Do you remember elementary school? I do. One thing I remember is that I was not part of the "in" crowd, or any other crowd for that matter. When the whole class played dodge ball, I was usually one of the last ones out. Not because I was better than most, but because it didn't matter to anyone whether I was there or not. The only time anyone bothered to throw at me was when there was no one else to throw at.
I used to think that I was somebody. That is, until one day in grade school, when I spoke to one of the most popular girls in the class. I don't remember what I said to her, but I'll never forget what she said to me. She told me that I was ugly. That did it, with just a few words she had managed to crush my third grade ego. I went into the boy's room wanting to cry, but instead, looked into the mirror and concluded that she was right. After that I became a loner. I didn't want anyone to have a friend as ugly as I was.
Although I didn't see it for years to come, this episode was the beginning of a chain of events that caused and reinforced my shyness around others. I was not comfortable sharing my ideas and thoughts with my peers and my parents. I did, however, think a lot. That's something loners do. Unfortunately, what I spent most of my time thinking about was how miserable I felt because I had no friends.
While in junior high, I continued to shy away from others. I did not get involved in extracurricular activities and sat by myself at lunch time. I didn't invite anyone to come home after school, nor was I invited to anyone's home. I kept away from people, and by now I didn't even know why. I didn't give the situation any thought.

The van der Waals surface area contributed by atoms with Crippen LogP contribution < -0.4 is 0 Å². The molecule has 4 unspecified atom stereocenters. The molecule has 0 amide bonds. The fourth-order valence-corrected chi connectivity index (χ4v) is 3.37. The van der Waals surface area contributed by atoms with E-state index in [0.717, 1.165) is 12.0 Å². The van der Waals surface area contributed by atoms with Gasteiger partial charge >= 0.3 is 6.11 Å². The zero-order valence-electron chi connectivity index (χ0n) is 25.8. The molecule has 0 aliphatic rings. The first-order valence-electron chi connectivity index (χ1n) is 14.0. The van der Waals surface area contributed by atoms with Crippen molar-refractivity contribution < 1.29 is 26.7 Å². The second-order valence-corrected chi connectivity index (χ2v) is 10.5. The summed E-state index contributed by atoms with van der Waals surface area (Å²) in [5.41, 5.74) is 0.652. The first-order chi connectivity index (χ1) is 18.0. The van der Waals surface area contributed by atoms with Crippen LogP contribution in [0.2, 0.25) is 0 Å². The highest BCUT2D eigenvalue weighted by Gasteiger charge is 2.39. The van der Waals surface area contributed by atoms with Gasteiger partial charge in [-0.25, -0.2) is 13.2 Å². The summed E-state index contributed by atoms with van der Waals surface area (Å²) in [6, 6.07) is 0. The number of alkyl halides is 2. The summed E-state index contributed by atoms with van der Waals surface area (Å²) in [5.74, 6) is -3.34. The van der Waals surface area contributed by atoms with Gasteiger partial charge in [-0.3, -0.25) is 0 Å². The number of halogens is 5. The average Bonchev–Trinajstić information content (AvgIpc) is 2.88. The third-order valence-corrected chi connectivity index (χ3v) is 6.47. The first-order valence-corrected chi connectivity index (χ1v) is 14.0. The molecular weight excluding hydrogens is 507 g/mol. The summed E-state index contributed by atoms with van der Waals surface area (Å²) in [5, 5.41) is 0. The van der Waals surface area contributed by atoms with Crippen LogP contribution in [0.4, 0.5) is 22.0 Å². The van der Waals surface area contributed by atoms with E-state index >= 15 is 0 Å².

By the time I got to senior high, I was working part time in a grocery store. Working was something I adapted to easily. I was there to work. The only time I had to talk to anyone was when a customer asked a question. I could handle answering a direct question as long as the conversation went no further. Another nice thing about working was that I could afford a car. After I bought a car, I managed to come up with a few people that I considered to be my friends. We were together most of the time. I usually managed to come up with some beer and something to smoke, and we proceeded to get stoned. After we were all stoned, we would sit in the car and stare at the sky. We hardly ever talked about anything. We were together, but that was the extent of it. At least now there were people around, but these people were just as inept at conversation as I.
I didn't realize that I had a problem talking to others until later. After taking a serious look at my life, I began to see that I was afraid to be involved in casual converation. Once I came to that conclusion, I began to work on correcting the situation. Simply being aware of my circumstance has helped to remedy it. Another help has been the realization that my fear was unjustified. There is no reason to be afraid to talk to others, after all they're just people. Although I still find myself fading into the wall at times, I am now able to talk with people if I choose.
This student gets off to a pretty good start. I like the first two paragraphs. They are rich in voice and specific detail. The second paragraph establishes a "cause" for his shyness.
But in paragraph three, the writer shifts gears and begins to talk about effects. Nothing in the Bible says that you can't discuss causes and effects in the same paper, but in short papers, it is best to do one or the other. It is often impossible to deal with both causes and effects in five hundred or so words.
In short, the paper has a badly split focus. No single impression holds it together.
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